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On-line version ISSN 2223-6279
Print version ISSN 0379-8577

Curationis vol.31 n.1 Pretoria  2008




The relationship between body mass index and self-concept among adolescent black female university students



P BodibaI; SN MaduII; JO EzeokanaIII; OAU NnedumIV

IDepartment of Psychology, University of Limpopo.South Africa
IIDepartment of Psychology, University of Limpopo.South Africa
IIIDepartment of Psychology, Nnamdi Azikiwe University, Awka .Nigeria
IVDepartment of Psychology, Nnamdi Azikiwe University, Awka .Nigeria





The study investigated the relationship between body mass index and self-concept among adolescent black female university students.
The study used a mixed research design (quantitative and qualitative methods). Media images of handsome faces and beautiful bodies are used to sell almost everything, from clothes and cosmetic to luncheon, meats, and so on. These images reinforce the western cultural stereotype that women should be thin and shapely to be attractive. Thus, as some girls go through puberty they may become dissatisfied with their weight, and to a lesser extent, with their shape, thus, developing low self-concept or imae of themselves. It is in this context that the study was conceptualised. First year female students from three different Schools and Faculties at the University of Limpopo, Turfloop Campus, South Africa, participated in the study. Using the availability and convenient sampling method, 75 students were selected for this study. For the quantitative aspect of the study, the Rosenberg Self-esteem Measure was used to measure self-esteem. For the qualitative part, a topic guide was used for the focus group discussions. Analysis of Variance (ANOVA) and the Pearson's Product Moment Correlation were used to analyse the quantitative data, while the phenomenological principle of open coding used for the thematic analysis. Results showed that there is a relationship between body mass and self-concept and that overweight participants tend to have a low self-esteem. Low self-esteem was perceived to be aggravated by a number of factors, like the attitude of the media and the society. Participants who are overweight also indicated that they are limited in certain activities of daily living (e.g., sports) as a result of their body mass. They expressed mixed feelings and frustration when it comes to such activities.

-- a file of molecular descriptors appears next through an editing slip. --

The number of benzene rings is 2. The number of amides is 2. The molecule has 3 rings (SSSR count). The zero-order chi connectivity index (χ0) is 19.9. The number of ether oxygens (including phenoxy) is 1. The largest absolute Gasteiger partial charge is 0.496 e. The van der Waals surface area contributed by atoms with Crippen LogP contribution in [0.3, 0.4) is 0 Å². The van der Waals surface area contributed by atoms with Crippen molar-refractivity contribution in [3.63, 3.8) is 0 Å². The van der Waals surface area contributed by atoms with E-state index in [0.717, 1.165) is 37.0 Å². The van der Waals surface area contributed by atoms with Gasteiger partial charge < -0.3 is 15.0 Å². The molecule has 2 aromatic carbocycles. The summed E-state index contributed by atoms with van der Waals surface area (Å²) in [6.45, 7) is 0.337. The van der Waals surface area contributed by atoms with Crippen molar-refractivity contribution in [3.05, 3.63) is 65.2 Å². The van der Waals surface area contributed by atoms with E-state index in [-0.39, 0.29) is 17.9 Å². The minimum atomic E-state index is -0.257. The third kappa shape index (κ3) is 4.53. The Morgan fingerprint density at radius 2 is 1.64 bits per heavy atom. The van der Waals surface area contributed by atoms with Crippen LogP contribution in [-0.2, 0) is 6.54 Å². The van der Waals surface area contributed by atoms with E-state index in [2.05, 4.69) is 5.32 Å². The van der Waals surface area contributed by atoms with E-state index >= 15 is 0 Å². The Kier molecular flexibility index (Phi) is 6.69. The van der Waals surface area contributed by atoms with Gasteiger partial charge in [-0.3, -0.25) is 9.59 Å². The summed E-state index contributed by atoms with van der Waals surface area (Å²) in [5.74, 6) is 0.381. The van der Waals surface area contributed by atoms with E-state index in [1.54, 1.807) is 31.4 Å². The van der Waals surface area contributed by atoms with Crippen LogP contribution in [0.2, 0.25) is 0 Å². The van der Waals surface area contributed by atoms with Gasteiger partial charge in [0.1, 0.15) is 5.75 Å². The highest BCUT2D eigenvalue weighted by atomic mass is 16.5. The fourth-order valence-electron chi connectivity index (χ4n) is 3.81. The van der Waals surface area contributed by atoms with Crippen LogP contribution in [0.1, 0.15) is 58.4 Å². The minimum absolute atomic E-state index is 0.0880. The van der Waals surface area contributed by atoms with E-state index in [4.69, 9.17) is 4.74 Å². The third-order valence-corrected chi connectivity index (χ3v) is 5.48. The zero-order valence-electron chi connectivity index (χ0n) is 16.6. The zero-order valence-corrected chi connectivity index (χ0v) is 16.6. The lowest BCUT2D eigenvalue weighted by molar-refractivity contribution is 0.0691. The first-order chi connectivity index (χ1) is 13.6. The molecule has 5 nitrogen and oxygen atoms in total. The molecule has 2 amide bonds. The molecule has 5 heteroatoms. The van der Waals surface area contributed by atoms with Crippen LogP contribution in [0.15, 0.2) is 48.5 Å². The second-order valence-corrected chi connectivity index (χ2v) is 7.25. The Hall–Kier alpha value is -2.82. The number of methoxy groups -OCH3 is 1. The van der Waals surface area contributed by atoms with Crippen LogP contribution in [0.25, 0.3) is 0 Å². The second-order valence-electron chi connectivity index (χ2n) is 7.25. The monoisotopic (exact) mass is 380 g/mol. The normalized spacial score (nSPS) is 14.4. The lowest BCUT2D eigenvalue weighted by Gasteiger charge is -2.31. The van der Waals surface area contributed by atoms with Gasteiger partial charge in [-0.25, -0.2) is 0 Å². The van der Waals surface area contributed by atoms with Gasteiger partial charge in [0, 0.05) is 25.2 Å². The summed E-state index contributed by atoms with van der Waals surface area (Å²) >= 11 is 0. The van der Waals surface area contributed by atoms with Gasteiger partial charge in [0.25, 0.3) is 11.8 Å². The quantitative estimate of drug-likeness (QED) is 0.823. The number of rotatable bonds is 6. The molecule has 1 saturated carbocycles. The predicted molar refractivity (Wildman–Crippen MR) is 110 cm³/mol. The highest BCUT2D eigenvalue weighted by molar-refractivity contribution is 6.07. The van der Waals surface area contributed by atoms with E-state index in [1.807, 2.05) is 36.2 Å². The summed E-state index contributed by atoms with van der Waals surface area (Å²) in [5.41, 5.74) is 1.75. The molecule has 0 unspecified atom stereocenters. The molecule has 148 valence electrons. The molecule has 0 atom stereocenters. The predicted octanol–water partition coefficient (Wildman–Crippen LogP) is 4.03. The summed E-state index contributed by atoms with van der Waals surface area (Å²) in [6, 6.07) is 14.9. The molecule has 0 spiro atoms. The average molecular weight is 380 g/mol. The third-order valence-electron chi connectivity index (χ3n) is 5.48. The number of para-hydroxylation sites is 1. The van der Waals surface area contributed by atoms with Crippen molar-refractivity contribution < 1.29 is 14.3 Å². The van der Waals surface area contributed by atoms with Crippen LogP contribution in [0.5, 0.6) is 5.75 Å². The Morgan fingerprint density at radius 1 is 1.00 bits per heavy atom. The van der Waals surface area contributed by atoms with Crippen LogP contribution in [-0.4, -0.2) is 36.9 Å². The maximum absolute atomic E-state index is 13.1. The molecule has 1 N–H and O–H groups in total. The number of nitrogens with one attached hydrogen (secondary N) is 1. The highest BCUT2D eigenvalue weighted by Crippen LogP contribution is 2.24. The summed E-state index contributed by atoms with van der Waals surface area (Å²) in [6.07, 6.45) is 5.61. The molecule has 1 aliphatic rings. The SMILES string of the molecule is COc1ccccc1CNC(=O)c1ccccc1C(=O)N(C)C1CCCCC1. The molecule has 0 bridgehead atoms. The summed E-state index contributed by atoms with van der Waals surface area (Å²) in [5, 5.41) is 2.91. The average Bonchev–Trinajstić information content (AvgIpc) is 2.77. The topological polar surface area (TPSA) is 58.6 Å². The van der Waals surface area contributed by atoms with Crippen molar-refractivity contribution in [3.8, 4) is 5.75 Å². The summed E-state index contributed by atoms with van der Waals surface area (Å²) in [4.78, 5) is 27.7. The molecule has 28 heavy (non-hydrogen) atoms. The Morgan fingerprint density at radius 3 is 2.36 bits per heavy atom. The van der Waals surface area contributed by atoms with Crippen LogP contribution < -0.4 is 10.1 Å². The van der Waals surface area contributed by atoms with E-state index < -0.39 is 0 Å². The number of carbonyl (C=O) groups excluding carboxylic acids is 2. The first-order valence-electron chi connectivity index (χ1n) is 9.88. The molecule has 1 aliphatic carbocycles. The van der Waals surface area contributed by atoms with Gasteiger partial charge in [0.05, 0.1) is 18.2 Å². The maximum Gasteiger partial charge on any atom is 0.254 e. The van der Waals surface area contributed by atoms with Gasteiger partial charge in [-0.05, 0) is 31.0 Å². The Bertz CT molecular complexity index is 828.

The above results did not differ from those reported from western cultures. Support groups, life-skills programmes and psychotherapy should be made available and attainable for overweight female adolescent students.

Key Words: self-esteem, adolescent, students, body mass



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Prof. S. N. Madu
Department of Psychology
University of Limpopo
Turfloop Campus
Private Bag X1106, Sovenga 0727
South Africa
Tel/Fax: (015)268-2318

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